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|Lorne Gunter: Gun control advocates play disingenuous game with suicide stats|
Mar 16, 2012 – 1:31 PM ET | Last Updated: Mar 16, 2012 1:36 PM ET
I was once a member of the writing competency committee at the University of Alberta. In the early 1980s, professors had become so dismayed at the inability of incoming freshmen to put together coherent sentences that each new admitee was made to write a brief essay that was analysed for writing skill. Students who did poorly were assigned to remedial writing classes.
One of the committee’s duties was to read a representative sampling of each year’s essays. Even nearly 30 years later, one example still stands out for me, not for its poor construction but for its incoherent logic: “Gun control is necessary now more than in previous centuries because being killed with a bullet is more fatal than being killed by a sword.”
There are degrees of dead? I never knew. Dead, deader and deadest.
I was reminded of this Thursday when reading the comments of Wendy Cukier, president of the Coalition for Gun Control. The Tories’ bill to end the federal gun registry is taking its last few steps through the Senate and Ms. Cukier and others are making one final effort to prevent its passage.
“In 1995, there were 1,125 firearms deaths in Canada, in 2008 it was 754, so that’s almost 400 fewer deaths per year,” Ms. Cukier told reporters. Most of the drop, she explained, was a result of fewer firearms accidents and, especially, suicides. “Experts say legislation has had a profound impact on suicides with firearms,” she contended.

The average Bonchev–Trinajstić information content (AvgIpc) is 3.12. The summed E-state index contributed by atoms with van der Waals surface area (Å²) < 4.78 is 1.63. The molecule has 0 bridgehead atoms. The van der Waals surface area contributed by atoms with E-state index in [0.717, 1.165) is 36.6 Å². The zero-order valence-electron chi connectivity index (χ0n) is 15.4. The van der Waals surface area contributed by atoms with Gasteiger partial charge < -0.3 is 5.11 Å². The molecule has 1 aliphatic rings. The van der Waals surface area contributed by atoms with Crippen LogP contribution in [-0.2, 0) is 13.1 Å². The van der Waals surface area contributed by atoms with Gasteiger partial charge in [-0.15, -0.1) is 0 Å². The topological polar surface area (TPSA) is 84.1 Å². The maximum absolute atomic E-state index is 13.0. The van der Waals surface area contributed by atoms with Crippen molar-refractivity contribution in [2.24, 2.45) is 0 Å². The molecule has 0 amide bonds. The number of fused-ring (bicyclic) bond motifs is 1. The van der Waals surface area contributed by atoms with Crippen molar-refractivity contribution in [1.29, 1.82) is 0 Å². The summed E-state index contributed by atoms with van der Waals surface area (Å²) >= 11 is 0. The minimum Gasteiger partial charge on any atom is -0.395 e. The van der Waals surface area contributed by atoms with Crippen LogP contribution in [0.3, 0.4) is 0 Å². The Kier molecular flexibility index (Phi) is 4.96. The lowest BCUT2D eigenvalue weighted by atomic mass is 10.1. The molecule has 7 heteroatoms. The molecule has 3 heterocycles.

But this only matters if you care how people commit suicide, not whether they kill themselves.
There are roughly the same number of suicides committed in Canada each year. Annually between 3,500 and 3,800 Canadians decide to end their own lives, and the number has been remarkably consistent for nearly a quarter of a century.
The registry may have had some impact – or not – on reducing the number of firearms suicides (even Ms. Cukier admits she cannot tell with certainty whether the reduction is the result of the long-gun registry or the requirement of all firearms owners to get a license or some other factor). But what it has not had is any impact at all on the overall number of suicides.
People intent on killing themselves may not be using guns to do so as often as they did before the registry opened in 1998, but they are still killing themselves. They are simply using other methods more now. For instance, during the time firearms suicides have declined, suicides by hanging have gone up nearly 75%. Instead of using guns, troubled Canadians have turned to ropes (and pills and poisons and gas, etc.)
We already know the registry has done nothing to reduce murder and other violent crime, so its defenders have resorted to insisting it has saved lives in other ways. But this is delusional or even dishonest.
Like the freshman back in 1982 who thought that somehow being dispatched by a bullet was even worse than being run through with a sword, Ms. Cukier’s contention that the registry is worth keeping around because it has prevented firearms suicides (but not overall suicides) is illogical and, quite frankly, vaguely ghoulish.
In effect, she is saying it was worth spending $2 billion or $3 billion of taxpayers’ money (not to mention branding law-abiding gun owners as criminals) just so 400 or so disturbed Canadians each year could be persuaded to end their lives with a noose rather than a shotgun.
Follow Lorne on Twitter @lornegunter